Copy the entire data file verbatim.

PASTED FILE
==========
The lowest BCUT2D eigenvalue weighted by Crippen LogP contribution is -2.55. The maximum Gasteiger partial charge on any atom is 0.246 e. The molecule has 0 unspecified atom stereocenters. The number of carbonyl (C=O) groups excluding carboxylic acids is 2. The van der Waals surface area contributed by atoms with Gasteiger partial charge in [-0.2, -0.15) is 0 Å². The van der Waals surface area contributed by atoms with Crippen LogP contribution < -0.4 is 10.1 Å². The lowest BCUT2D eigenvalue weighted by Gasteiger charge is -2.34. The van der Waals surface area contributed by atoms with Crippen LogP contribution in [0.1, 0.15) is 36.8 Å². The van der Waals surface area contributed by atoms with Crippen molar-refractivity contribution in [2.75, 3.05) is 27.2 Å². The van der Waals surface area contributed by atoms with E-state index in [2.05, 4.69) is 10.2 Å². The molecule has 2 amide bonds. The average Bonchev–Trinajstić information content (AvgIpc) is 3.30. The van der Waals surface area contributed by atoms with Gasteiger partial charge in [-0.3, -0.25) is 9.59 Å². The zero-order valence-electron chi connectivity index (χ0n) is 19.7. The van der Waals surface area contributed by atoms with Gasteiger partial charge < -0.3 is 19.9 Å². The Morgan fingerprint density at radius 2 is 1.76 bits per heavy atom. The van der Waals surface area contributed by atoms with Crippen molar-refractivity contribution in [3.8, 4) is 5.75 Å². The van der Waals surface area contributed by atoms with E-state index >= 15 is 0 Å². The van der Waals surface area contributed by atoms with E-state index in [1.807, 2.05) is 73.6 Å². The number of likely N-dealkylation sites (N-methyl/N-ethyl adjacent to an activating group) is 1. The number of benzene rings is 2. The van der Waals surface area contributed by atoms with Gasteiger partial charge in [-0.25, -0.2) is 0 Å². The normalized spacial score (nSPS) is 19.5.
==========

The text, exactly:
The lowest BCUT2D eigenvalue weighted by Crippen LogP contribution is -2.55. The maximum Gasteiger partial charge on any atom is 0.246 e. The molecule has 0 unspecified atom stereocenters. The number of carbonyl (C=O) groups excluding carboxylic acids is 2. The van der Waals surface area contributed by atoms with Gasteiger partial charge in [-0.2, -0.15) is 0 Å². The van der Waals surface area contributed by atoms with Crippen LogP contribution < -0.4 is 10.1 Å². The lowest BCUT2D eigenvalue weighted by Gasteiger charge is -2.34. The van der Waals surface area contributed by atoms with Crippen LogP contribution in [0.1, 0.15) is 36.8 Å². The van der Waals surface area contributed by atoms with Crippen molar-refractivity contribution in [2.75, 3.05) is 27.2 Å². The van der Waals surface area contributed by atoms with E-state index in [2.05, 4.69) is 10.2 Å². The molecule has 2 amide bonds. The average Bonchev–Trinajstić information content (AvgIpc) is 3.30. The van der Waals surface area contributed by atoms with Gasteiger partial charge in [-0.3, -0.25) is 9.59 Å². The zero-order valence-electron chi connectivity index (χ0n) is 19.7. The van der Waals surface area contributed by atoms with Gasteiger partial charge < -0.3 is 19.9 Å². The Morgan fingerprint density at radius 2 is 1.76 bits per heavy atom. The van der Waals surface area contributed by atoms with Crippen molar-refractivity contribution in [3.8, 4) is 5.75 Å². The van der Waals surface area contributed by atoms with E-state index >= 15 is 0 Å². The van der Waals surface area contributed by atoms with E-state index in [1.807, 2.05) is 73.6 Å². The number of likely N-dealkylation sites (N-methyl/N-ethyl adjacent to an activating group) is 1. The number of benzene rings is 2. The van der Waals surface area contributed by atoms with Gasteiger partial charge in [-0.25, -0.2) is 0 Å². The normalized spacial score (nSPS) is 19.5.